The percent I demand for initial returns is based on the “bid” price or higher if I was able to “negotiate” a better price…therefore based on actual premium received.


  10. Jim January 5, 2017 7:46 am


    News today is theorizing that Ford will again this year offer a Special dividend.

    Ford seems a good stock to hold for writing covered calls, in my newbie opinion. (I have seem the MotFool guys suggesting F as a stock to use.)

    When and if a dividend is announced, will you offer a suggested strategy for covered calls on Ford?



    • Alan Ellman January 5, 2017 2:12 pm


      Special 1-time dividends usually infer a cash-rich company. Ford has been an under-performer but is showing positive technical signs so it may turn out to be a good candidate for our covered call portfolios. Two things to keep in mind:

      1- On the dividend ex-date, the share price will decline by the dividend amount (no free lunches!)
      2- The strike prices of the options will be adjusted down by the dividend amount so there will be no wins or losses in this regard but we must ALSO understand what is going on.

      When I have some time, I’ll have a close look and perhaps write a blog article or produce an Ask Alan video on this topic.


  11. Mike January 5, 2017 1:59 pm


    When using the 20/10 rule to buy back an option, what factors would you use to decide the next step? For example, what would lean you towards waiting for the underlying to rise in value to hit a double vs just rolling down?


    • Alan Ellman January 5, 2017 2:58 pm


      After buying back the option, a decision to roll down or look to “hit a double” is based on the time remaining to expiration and the performance of the stock compared to the S&P 500. I will favor “hitting a double” earlier in the contract and rolling down later in the contract especially if it significantly under-performing the overall market.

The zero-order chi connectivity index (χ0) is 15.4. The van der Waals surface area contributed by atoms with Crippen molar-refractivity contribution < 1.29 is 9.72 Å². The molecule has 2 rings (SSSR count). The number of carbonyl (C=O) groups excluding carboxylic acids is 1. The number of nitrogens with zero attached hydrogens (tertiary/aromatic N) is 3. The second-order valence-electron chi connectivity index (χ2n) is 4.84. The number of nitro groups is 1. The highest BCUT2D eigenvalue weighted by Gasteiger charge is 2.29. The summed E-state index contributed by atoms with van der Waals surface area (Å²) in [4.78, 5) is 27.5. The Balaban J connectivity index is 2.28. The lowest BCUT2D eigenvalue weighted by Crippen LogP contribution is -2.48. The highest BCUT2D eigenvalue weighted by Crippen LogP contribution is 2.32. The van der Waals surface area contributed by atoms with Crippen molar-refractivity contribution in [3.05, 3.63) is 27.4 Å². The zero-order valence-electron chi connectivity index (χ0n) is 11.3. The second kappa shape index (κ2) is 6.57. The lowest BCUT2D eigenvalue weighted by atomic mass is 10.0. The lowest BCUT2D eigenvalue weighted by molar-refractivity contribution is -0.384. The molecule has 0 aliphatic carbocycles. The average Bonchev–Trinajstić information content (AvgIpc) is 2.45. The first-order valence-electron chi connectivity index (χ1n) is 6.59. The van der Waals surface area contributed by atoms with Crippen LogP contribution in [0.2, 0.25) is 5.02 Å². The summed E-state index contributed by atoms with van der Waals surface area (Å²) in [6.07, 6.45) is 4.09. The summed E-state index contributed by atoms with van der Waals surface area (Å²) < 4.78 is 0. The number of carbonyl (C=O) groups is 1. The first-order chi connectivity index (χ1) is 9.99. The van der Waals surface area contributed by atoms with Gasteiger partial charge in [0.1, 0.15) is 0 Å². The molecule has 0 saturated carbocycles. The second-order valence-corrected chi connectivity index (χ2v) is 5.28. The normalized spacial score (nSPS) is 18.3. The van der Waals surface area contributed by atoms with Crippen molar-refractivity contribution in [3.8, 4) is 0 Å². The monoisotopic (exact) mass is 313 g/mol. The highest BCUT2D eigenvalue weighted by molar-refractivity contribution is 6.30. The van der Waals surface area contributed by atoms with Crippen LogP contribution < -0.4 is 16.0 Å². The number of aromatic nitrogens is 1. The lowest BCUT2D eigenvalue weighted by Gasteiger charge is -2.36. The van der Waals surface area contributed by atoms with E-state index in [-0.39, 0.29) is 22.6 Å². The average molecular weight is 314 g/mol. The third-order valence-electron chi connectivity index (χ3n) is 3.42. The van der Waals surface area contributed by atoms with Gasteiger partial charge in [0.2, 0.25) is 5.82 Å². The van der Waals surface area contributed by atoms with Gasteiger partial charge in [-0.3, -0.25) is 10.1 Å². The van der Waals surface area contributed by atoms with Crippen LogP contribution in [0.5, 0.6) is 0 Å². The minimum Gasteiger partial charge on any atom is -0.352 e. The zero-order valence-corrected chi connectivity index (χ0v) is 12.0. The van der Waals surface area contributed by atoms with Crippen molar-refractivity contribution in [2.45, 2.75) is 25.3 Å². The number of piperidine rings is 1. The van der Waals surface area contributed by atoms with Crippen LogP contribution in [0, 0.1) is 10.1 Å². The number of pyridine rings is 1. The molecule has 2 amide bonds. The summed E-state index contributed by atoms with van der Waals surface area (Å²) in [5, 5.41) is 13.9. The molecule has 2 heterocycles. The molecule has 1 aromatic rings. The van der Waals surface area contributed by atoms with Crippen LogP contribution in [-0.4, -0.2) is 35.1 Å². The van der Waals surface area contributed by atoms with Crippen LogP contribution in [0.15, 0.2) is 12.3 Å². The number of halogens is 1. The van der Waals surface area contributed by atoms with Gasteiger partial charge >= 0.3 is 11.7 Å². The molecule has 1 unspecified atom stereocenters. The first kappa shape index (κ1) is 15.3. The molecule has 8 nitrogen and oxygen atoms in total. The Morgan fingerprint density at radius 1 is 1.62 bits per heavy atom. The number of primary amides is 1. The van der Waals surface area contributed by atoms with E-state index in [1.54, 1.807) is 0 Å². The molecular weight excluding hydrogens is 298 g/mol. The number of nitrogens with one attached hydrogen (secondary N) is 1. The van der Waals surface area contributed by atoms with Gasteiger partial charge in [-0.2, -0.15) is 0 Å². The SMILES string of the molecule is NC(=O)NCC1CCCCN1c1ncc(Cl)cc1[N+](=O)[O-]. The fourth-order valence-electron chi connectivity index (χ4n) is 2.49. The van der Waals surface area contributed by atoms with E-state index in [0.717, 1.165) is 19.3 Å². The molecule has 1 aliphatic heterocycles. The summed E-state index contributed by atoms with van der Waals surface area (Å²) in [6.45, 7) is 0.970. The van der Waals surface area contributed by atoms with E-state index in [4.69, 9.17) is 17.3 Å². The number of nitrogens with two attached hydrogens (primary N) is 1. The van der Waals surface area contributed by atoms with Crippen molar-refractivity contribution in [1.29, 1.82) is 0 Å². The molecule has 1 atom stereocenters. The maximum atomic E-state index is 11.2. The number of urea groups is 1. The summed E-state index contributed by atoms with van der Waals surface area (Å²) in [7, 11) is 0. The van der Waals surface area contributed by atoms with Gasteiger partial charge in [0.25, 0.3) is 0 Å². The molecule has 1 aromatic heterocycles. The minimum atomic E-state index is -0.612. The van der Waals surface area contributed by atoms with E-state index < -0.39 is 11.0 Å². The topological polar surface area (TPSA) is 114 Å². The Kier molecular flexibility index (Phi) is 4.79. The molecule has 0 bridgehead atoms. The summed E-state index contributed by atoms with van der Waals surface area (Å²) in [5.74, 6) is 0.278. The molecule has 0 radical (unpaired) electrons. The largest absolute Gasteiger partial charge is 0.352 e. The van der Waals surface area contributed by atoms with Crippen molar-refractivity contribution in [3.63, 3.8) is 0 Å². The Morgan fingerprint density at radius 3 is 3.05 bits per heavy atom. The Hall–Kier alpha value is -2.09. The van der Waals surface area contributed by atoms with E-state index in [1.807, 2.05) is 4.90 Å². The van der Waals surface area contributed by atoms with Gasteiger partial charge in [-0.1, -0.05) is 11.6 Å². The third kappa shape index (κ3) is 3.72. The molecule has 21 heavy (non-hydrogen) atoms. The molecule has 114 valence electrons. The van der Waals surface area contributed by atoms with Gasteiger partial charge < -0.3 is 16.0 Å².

If you have the classic version of the “Complete Encyclopedia” see p[ages 256 – 261 for more details with specific examples.


      • Roni January 6, 2017 1:47 pm

        Hi Alan,

        Re 20/10 rule, I have a specific example today, right now :

        On Dec 23, I bought 200 ALGN @ 98.49 and sold 2 ALGN 01/20/2017 100.00 C for 1.74.
        Bought back calls yasterday for 0.35 = 20%
        ALGN is under-performing the overall market.

        Now I’m trying to decide :

        Sell the shares and take the 3% loss ?
        Roll down to the 95.00 Jan 20 calls for 1.30, to mitigate the loss ?
        Do nothing, and wait for a double ?

        My gut says : Liquidate, take the 3% loss, and invest the money in a better trade.

        As they say, “the best loss is the first loss”.

        Happy 2017 – Roni

        • Jay January 6, 2017 11:34 pm

          Great trade, Roni!

          Let’s step back for a moment and think about what you just did. You bought 200 shares of a great stock. You sold 2 OTM contracts on it at $1.74 a share and then closed those contracts for 35 cents netting $1.39 a share of real closed income on a $98.49 stock for a 1.4% cash return in your account in two weeks. And you still own the stock! You can do it again and again